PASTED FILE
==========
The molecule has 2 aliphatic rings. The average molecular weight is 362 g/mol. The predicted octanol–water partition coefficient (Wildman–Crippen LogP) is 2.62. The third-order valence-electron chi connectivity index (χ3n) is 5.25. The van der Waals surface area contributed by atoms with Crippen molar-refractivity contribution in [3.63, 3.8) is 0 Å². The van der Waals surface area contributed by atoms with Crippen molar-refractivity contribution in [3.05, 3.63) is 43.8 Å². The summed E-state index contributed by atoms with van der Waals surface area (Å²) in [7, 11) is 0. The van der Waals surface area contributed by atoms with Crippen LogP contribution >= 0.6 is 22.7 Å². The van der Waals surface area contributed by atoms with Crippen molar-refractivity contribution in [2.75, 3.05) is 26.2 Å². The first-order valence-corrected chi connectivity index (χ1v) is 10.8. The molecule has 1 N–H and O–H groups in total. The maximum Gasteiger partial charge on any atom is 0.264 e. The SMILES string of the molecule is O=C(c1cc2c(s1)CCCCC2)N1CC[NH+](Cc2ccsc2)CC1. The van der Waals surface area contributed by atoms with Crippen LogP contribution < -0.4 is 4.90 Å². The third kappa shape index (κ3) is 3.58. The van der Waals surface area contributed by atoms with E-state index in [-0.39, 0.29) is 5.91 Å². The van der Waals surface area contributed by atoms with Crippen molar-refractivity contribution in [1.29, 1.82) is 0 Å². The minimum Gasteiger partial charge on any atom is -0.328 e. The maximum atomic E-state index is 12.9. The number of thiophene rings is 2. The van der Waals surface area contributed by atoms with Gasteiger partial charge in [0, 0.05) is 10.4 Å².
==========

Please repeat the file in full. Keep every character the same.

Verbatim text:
The molecule has 2 aliphatic rings. The average molecular weight is 362 g/mol. The predicted octanol–water partition coefficient (Wildman–Crippen LogP) is 2.62. The third-order valence-electron chi connectivity index (χ3n) is 5.25. The van der Waals surface area contributed by atoms with Crippen molar-refractivity contribution in [3.63, 3.8) is 0 Å². The van der Waals surface area contributed by atoms with Crippen molar-refractivity contribution in [3.05, 3.63) is 43.8 Å². The summed E-state index contributed by atoms with van der Waals surface area (Å²) in [7, 11) is 0. The van der Waals surface area contributed by atoms with Crippen LogP contribution >= 0.6 is 22.7 Å². The van der Waals surface area contributed by atoms with Crippen molar-refractivity contribution in [2.75, 3.05) is 26.2 Å². The first-order valence-corrected chi connectivity index (χ1v) is 10.8. The molecule has 1 N–H and O–H groups in total. The maximum Gasteiger partial charge on any atom is 0.264 e. The SMILES string of the molecule is O=C(c1cc2c(s1)CCCCC2)N1CC[NH+](Cc2ccsc2)CC1. The van der Waals surface area contributed by atoms with Crippen LogP contribution < -0.4 is 4.90 Å². The third kappa shape index (κ3) is 3.58. The van der Waals surface area contributed by atoms with E-state index in [-0.39, 0.29) is 5.91 Å². The van der Waals surface area contributed by atoms with Crippen molar-refractivity contribution in [1.29, 1.82) is 0 Å². The minimum Gasteiger partial charge on any atom is -0.328 e. The maximum atomic E-state index is 12.9. The number of thiophene rings is 2. The van der Waals surface area contributed by atoms with Gasteiger partial charge in [0, 0.05) is 10.4 Å².